Student talk time is something that as a teacher of English Language Learners, I sometimes struggle with. I teach beginning level students, so when I expect student talk time, it's got to really be planned out carefully with sentence stems, modeling, and lots of practice and patience. It may not be perfect or what I wanted to hear, but if I can get my students to have a genuine conversation in English, I feel like a superhero.
Student talk time is not just important for ELs. It's important to hear the voices and ideas from all students to assess how they are learning and if they are on-track. And we can also learn a lot from our students as well! How do we as teachers go from worrying about students getting off-task or not contributing, to feeling like a superhero because there are real on-task and higher level thinking discussions happening? Michelle Price of mrspricewrites.com shares her research based strategies to help us implement more student talk.
Guest Post by Michelle Price
When my youngest son turned three, we really pushed for him to go to church class during service. He’s not really a distraction in service, but I wanted him to have that time to learn at his level and make more friends. However, he didn’t want to go. He wanted to sit with us. One Sunday, my mom was chatting with him and asked, “How are you going to learn about Jesus if you don’t go to class?” He looked her straight in the eye, pointed to the pastor, and said, “From church, grandma.”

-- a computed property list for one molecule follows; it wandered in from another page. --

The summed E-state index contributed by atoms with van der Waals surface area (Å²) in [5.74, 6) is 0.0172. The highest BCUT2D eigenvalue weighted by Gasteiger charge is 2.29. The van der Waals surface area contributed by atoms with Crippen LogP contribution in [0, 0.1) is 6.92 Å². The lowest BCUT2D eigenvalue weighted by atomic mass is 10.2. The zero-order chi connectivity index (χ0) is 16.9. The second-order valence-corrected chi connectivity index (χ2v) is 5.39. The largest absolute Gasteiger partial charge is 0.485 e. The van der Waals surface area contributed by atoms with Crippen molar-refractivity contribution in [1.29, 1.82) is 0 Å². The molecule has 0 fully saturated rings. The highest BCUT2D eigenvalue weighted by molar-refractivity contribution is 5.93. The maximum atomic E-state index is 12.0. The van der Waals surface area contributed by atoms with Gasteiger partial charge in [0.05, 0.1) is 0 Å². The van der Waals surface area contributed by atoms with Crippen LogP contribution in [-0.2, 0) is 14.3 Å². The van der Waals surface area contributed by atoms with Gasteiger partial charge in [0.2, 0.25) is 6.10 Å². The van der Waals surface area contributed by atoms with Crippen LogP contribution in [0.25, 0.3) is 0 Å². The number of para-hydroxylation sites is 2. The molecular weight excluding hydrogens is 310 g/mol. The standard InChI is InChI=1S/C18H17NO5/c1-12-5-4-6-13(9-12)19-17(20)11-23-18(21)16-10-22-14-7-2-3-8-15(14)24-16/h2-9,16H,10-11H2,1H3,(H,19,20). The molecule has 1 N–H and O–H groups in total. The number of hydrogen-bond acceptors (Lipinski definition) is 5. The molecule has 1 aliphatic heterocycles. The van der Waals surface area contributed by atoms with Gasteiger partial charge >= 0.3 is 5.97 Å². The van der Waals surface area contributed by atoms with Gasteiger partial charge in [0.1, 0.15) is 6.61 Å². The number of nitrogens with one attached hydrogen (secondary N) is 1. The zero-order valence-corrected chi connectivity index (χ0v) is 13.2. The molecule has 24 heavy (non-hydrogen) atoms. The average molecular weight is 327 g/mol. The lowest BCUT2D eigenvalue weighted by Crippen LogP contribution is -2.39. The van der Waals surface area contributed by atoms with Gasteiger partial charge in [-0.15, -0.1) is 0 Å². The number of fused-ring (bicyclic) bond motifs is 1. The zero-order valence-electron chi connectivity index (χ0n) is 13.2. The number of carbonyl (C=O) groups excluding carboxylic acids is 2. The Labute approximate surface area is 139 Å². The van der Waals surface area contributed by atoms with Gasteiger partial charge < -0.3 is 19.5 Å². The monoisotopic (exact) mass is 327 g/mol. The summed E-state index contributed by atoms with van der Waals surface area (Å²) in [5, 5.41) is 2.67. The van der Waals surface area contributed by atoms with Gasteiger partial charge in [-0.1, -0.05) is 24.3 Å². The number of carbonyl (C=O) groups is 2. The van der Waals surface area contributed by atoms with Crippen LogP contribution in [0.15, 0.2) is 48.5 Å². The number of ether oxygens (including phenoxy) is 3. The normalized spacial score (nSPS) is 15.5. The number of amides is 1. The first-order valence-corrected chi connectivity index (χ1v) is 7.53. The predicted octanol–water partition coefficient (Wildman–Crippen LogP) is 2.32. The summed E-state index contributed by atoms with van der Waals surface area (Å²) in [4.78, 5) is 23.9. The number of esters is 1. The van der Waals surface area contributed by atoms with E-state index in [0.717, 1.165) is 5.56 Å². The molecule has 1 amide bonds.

Kids have a lot to say, and sometimes we underestimate what they have going on in their minds. This story drives home for me how important it is to give students the time to talk and interact with their own learning. If my three-year old is thinking logical thoughts about his own learning, I imagine how much more my older students are having intelligent ideas.
There is ongoing research to look at the effectiveness of allowing more student talk time (STT) and less teacher talk time (TTT). It is especially effective with our ELL students. Here is the why, the how, and practical resources to help you make it happen in your classroom.
Why STT Is Tough
Let’s be real. Allowing students more time to talk to each other can feel intimidating for many reasons of big and small concern. While teaching professional developments, I tend to hear teachers sharing the following concerns about increasing STT.
While there is merit to these concerns, there are also many researched-based solutions/suggestions to them.
Why We Must Foster STT in our Classrooms
To get technical, Vygotsky argues that speaking is an outpouring of thinking. One source describes his theories, “Talk - is the representation of thinking. As such, it seems reasonable to suggest that classrooms should be filled with talk, given that we want them filled with thinking.”
Another site explains that, “Most teachers say they speak for 40 to 50 per cent of the time. It is more like 80 per cent of the time…” If you combine the idea that talking is heavily correlated with thinking, and that teachers are talking way more than they estimate, we can infer that teachers are doing more of the thinking than students, and that’s just not what we want. Many professionals argue that, especially for our ELL students, talk time should be 80% students and 20% teacher.
There is absolutely a time and place for teacher talk time, but we must intentionally plan for more student talk time. Our default as teachers is to talk - it’s how we fill time, but we must ask ourselves - Who is doing the thinking in our class? Having a reflective practice is crucial to teacher growth, which impacts student growth.